Are You Eating Too Much Meat?

There’s increasing evidence that eating too much meat can increase overall mortality. Here’s why and what you can do about it.

Do you eat too much meat? If you’re like most Americans, the answer is probably “yes” and it may be hurting your health. Many people don’t feel a meal is complete without an oversized piece of meat on their dinner plate. In this quest for animal protein, many people are paying in the form of clogged arteries and higher rates of cancer.

What Can Happen If You Eat Too Much Meat

A recent study conducted on AARP members showed that people who ate the largest quantities of red meat and processed meats were twenty percent more likely to die of cancer compared to those who ate little. Other recent studies have shown an association between pancreatic cancer and meat consumption, particularly red meat. Most people already realize that some meats with their high saturated fat contents can elevate LDL cholesterol levels and increase the risk of heart disease, but fewer know that eating red meat is associated with an increased risk of overall mortality.

How Does It Cause Cancer?

Why could eating too much meat increase the risk of cancer? One problem stems from the way meats are cooked. Meats that are grilled or cooked to high temperatures form heterocylic amines or HCA’s which are believed to be carcinogens. Eating meat that’s well done, fried, or barbequed seems to increase the risk of being exposed to these cancer causing chemicals. One way to reduce the amount of HCA’s formed when cooking meat is to marinate it with an acidic marinade before preparing it. Microwaving meat before cooking it also helps to reduce HCA formation.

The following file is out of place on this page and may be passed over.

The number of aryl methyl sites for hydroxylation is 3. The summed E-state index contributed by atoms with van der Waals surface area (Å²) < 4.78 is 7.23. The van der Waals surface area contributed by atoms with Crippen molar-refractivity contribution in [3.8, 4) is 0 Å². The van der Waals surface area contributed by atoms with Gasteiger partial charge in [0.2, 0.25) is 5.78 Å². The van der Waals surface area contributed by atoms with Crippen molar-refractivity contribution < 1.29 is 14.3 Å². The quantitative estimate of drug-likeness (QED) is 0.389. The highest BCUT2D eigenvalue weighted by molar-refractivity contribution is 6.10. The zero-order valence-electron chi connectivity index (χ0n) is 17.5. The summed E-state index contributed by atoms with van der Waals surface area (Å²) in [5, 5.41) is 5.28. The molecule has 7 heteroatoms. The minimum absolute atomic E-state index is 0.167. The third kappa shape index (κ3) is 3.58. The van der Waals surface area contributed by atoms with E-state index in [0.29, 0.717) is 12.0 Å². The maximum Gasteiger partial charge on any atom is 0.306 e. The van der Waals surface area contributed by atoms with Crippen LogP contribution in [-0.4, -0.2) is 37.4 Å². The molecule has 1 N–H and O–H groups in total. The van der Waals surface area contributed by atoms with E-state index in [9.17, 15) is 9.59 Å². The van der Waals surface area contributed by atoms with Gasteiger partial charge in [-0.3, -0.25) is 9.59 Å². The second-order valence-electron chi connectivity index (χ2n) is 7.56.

Another reason why you may have a higher risk of cancer if you eat too much meat relates to the growth hormone given to cattle to help them grow larger. These hormones can remain in the meat and upset hormone balance leading to an increased risk of breast and prostate cancer. Hormone residues found in beef and milk are being blamed for bringing on early puberty in young girls. This risk can be reduced by only eating hormone-free, organic meats.

What About Protein?

There’s no doubt that humans need protein, but most people are getting too much. The average person needs about 0.8 milligrams of protein per kilogram of body weight. If you’re very active, you may need as much as 1.2 milligrams per kilogram of body weight. Getting too much protein can stress the kidneys and elevate the risk of osteoporosis by increasing calcium excretion. It’s also not necessary to get protein exclusively from meat. Vegetarian protein sources are usually lower in fat and calories, although it’s important to vary the sources since most don’t contain all of the essential amino acids.

If You Eat Too Much Meat?

If you eat too much meat, try substituting half of the meat you’re currently eating with vegetarian protein sources such as tempeh, beans, lentils, and whole grains such as quinoa. Even mushrooms can take on a “meaty” taste and texture when prepared properly. Expand your concept of what constitutes protein and you’ll be rewarded with a longer, healthier life.

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  1. Under the “What About Protein” section – shouldn’t it be 0.8 grams of protein per kilogram of body weight (instead of milligrams)?

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